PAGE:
While the Atlanta Falcons are getting ready to take on the New England Patriots in Super Bowl 51 on Feb. 5, 2017, many individuals and households across the country are preparing for the second largest day of food consumption in the U.S. (behind only Thanksgiving), which is now less than two weeks away.

Americans, whether they will be hosting themselves or going to a party on Super Bowl Sunday, will be making preparations and stocking up in the coming days on some staples of the game day experience that remain popular year in and year out.

Pizza

Grand as the stage is for the NFL on Super Bowl Sunday, it is an equally big day for pizza restaurants across the county. In 2015, Pizza Hut broke a record for digital sales by halftime of the big game, with Newton Pizza Hut District Manager Don Tibbits attesting to it as one of the busiest days of the year.

Data from a Nielsen survey showed that pizza was in fact the number one food choice in the country (with 46 percent of the vote) on Super Bowl Sunday in 2015, leading salty snacks and dips. The reasoning behind that is quite simple in Tibbits' eyes.

"People can sit at home and watch the game and not have to get off their couch," Tibbits said. "They can call for delivery. I think delivery is why it's so popular. They don't have to stop and cook."

In preparation for the big day, Tibbits noted Pizza Hut always has extra staff on hand and allows for extra prep time, noting that the restaurant usually sees the highest volume of orders immediately before and after the opening kickoff. Additionally, Pizza Hut also deals in another game day favorite, as Tibbits noted buffalo wing sales spike significantly on Super Bowl Sunday (more than one billion wings were projected to be consumed in 2016 by the National Chicken Council) as well.

Chips and dip

Right behind pizza in the most recent Nielsen survey, these party favorites' place in the pantheon of Super Bowl foods is no surprise to Vicki Stobbe, owner of Kitchen Corner.

"It's a partying day and people just love to grab and go, or grab and eat," Stobbe said. "People love dips and people love to eat. A chip and a dip, hey, it works."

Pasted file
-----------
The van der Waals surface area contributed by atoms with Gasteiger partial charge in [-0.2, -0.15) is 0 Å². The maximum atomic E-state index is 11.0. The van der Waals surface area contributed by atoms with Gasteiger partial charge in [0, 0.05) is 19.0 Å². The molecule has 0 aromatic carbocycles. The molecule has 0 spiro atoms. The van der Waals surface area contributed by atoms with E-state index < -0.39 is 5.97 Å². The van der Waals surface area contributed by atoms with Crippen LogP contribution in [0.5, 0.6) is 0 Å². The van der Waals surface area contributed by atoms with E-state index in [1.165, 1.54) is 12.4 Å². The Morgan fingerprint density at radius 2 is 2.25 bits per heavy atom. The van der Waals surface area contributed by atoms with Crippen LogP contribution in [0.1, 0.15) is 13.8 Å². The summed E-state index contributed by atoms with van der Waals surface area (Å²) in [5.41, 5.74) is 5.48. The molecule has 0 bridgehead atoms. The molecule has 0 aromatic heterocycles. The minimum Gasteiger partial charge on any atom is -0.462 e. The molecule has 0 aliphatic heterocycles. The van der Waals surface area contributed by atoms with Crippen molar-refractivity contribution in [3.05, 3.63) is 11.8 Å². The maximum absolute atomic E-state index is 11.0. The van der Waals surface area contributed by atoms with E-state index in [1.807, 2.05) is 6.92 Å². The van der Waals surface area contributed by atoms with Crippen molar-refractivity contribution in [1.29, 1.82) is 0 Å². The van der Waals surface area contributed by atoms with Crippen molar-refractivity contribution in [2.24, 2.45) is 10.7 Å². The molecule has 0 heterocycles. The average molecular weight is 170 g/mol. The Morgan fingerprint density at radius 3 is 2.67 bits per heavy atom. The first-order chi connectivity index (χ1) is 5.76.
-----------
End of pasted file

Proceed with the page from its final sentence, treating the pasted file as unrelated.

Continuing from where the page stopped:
Kitchen Corner has numerous offerings when it comes to dip mixes, with Stobbe noting most can be made with the addition of sour cream or cream cheese.

Additionally, Stobbe noted the staff is willing to help customers with whatever their game day needs may be, whether in finding the right dip or providing them with some recipes. While she recommends giving the dips a couple hours to refrigerate (in order to enhance the flavor), she believes the relative simplicity is part of what makes the food so popular.

"You can whip a dip up in, probably, two minutes," Stobbe said. "Everything we sell in here is easy. Anybody can make it."

Beer

On its own, beer is a facet of the big game as well, with 50 million cases sold nationwide (according to Nielsen data) in the two weeks leading up to Super Bowl Sunday. Pairing it with some of the traditional food, though, is something Anderson Retail Liquor assistant manger Jeff Schmidt said can enhance the game day experience.

Using pizza as an example, Schmidt noted pairing it with a lighter beer (with bubbles) will make the flavor more interesting for a longer period of time.

"It's going to keep refreshing your palate while you're having your pizza," Schmidt said.

Schmidt, who has handled pairing responsibilities for the Big Brothers, Big Sisters fundraising banquet the past two years, noted many of the same rules as pairing wine with food apply to pairing beer. Contrasting or complementary beers can be used (depending on how you want the flavor enhanced) and he suggested, like with wines, starting with lighter beers and progressing to heavier varieties with each course.

For example, Schmidt noted that pairing beer with wings can have multiple flavor enhancements. If you want to bring out the spiciness of the wings, he recommended pairing them with a pale ale or IPA. To enhance the sweetness of the wing sauce, he suggested a brown ale or wheat beer.

Along with not overthinking the pairings, Schimdt admitted having enough food on Super Bowl Sunday is also key, especially as many guests will likely be driving home afterwards. Filling up on food will encourage less drinking (and less intoxication), and given the day's ties to food consumption it also makes sense.

"With the Super Bowl, people are going to be gathering without too much other purpose except to watch the game," Schmidt said. "Because people are gathering, there's always going to be, or should be, some food involved."

Looking for a quick addition to your game day lineup? Try out the recipe listed below, provided by Stobbe and Kitchen Corner.

Hot Pepper Jelly Cheeseball

Ingredients:

About one-half jar Hot Pepper Peach Jelly (or to taste)

2 eight ounce cream cheese blocks

1/4 cup finely chopped onion

Finely shredded Monterey Jack cheese

Chopped jalapeños (optional)

Directions:

Mix jelly, cream cheese and onion well. Chill until firm. Roll in Monterey Jack cheese in either a ball or logs—can also be used as a spread by increasing the cream cheese.